Many of these buildings are famous throughout history, and iconic enough to make it into postcards and well-known movies over the years, also lending to their reputation. Oh, and they’re also some of the top selfie locations in the world.
1. Eiffel Tower
Located in Paris’s Champ de Mars, this is easily France’s most famous structure. Yup, it’s just an iron ladder, but it was built in 1889 by engineer Gustave Eiffel, who created it as an entrance for the town fair back in the day.
2. The Pyramids of Giza
Giza is one of the oldest of the Seven Wonders, and with its massive, majestic energy, it’s easy to see why. It’s also one of the only Wonders that has stayed relatively intact. The pyramids were originally ordered as a tomb for the Pharaoh Khufu, and built over the course of 20 years.
3. The Colosseum
There are so many wondrous structures in Italy, it’s hard to narrow it down to just one – but the Colosseum is an essential amphitheater in Rome, and the largest built in the Roman Empire. It’s a staple in Roman engineering, so we couldn’t leave it out.
This temple in the Acropolis of Athen, Greece was made to pay order to the goddess Athena, the protector deity of the Greeks. In 447 BCE, its construction began, and today it is still considered the most vital surviving building of Ancient Greece.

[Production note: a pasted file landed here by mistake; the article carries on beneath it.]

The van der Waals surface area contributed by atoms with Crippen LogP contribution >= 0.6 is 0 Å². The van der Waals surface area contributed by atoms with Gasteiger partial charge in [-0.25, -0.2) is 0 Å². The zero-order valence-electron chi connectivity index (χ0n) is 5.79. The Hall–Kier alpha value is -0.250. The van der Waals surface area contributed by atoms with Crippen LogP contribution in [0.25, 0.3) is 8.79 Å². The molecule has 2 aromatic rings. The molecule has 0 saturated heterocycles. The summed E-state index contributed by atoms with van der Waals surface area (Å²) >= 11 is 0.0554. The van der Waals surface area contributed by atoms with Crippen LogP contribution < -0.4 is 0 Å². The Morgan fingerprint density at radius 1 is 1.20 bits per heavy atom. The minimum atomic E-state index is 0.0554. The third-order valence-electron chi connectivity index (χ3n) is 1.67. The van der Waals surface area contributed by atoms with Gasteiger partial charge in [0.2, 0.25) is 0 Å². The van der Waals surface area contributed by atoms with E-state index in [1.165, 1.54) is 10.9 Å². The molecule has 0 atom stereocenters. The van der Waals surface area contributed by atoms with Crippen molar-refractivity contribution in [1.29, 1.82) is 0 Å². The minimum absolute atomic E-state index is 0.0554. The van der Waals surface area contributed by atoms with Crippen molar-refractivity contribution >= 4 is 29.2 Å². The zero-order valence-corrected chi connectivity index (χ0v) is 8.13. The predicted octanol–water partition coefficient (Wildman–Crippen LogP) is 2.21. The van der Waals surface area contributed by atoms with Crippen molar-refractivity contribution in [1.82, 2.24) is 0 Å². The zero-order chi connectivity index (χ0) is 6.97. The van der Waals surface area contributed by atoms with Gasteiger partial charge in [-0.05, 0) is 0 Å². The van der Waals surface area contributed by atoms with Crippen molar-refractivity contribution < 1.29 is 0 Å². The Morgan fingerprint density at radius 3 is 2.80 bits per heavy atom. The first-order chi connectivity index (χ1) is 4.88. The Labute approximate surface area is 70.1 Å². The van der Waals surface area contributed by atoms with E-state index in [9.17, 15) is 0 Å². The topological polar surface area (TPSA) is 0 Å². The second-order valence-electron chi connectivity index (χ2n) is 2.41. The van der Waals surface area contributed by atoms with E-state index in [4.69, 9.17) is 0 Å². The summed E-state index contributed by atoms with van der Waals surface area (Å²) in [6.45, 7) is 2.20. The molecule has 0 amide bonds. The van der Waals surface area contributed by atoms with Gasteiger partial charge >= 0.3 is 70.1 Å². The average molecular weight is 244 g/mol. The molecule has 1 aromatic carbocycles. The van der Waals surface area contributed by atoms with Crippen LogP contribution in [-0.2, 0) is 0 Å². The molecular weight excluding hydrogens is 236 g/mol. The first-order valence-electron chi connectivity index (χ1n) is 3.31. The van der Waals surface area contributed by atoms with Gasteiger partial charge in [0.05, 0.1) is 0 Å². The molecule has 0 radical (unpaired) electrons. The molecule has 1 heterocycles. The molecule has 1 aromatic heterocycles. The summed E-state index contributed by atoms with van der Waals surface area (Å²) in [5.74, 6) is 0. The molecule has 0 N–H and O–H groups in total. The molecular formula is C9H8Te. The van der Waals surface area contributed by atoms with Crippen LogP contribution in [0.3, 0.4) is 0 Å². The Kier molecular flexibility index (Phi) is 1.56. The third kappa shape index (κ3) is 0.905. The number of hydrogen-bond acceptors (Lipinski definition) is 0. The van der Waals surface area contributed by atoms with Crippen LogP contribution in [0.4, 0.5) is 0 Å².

5. St. Peter’s Basilica
This magnificent structure is a church from the Late Renaissance, in Vatican City. It can hold a whopping 60,000 people, and is still revered by Catholics all over the world.
6. The Statue of Liberty
As a New Yorker, I hold this one close to my heart. But this statue was actually a gift to the US from France! The robed woman represents the Roman goddess of freedom called “Libertas” who carries a torch and a tabula ansata, just like this statue.
7. The Taj Mahal
Perhaps the most famous mausoleum in the world, the Taj Mahal in Agra, India is in countless photographs, representing love. This is partially due to its unique architectural inspiration from the Mughal empire, combining Indian, Islamic, and Persian elements.
8. The Great Wall of China
Less for aesthetic purposes and more to keep intruders out of the northern border of China. Constructed of earthen fortifications and stones, this rebuilt wall has been up since 5th century BC.
9. The Leaning Tower of Pisa
Nope, the lean wasn’t intentional, and you’re not seeing an optical illusion. Just after constructing the third floor, a poorly laid foundation gave way to one side of the building starting to lean into the ground. Apparently, it sinks at a rate of 1mm per year – what it’ll look like in a century?
10. Ellis Island
Ok, getting a little biased here with a second NYC monument, but Ellis Island is pretty iconic – it was how immigrants arrived to the United States, and often settled in New York. It was the busiest immigration inspection site, from the late 1800’s to 1954, and we wouldn’t have our rich history of immigrants without it.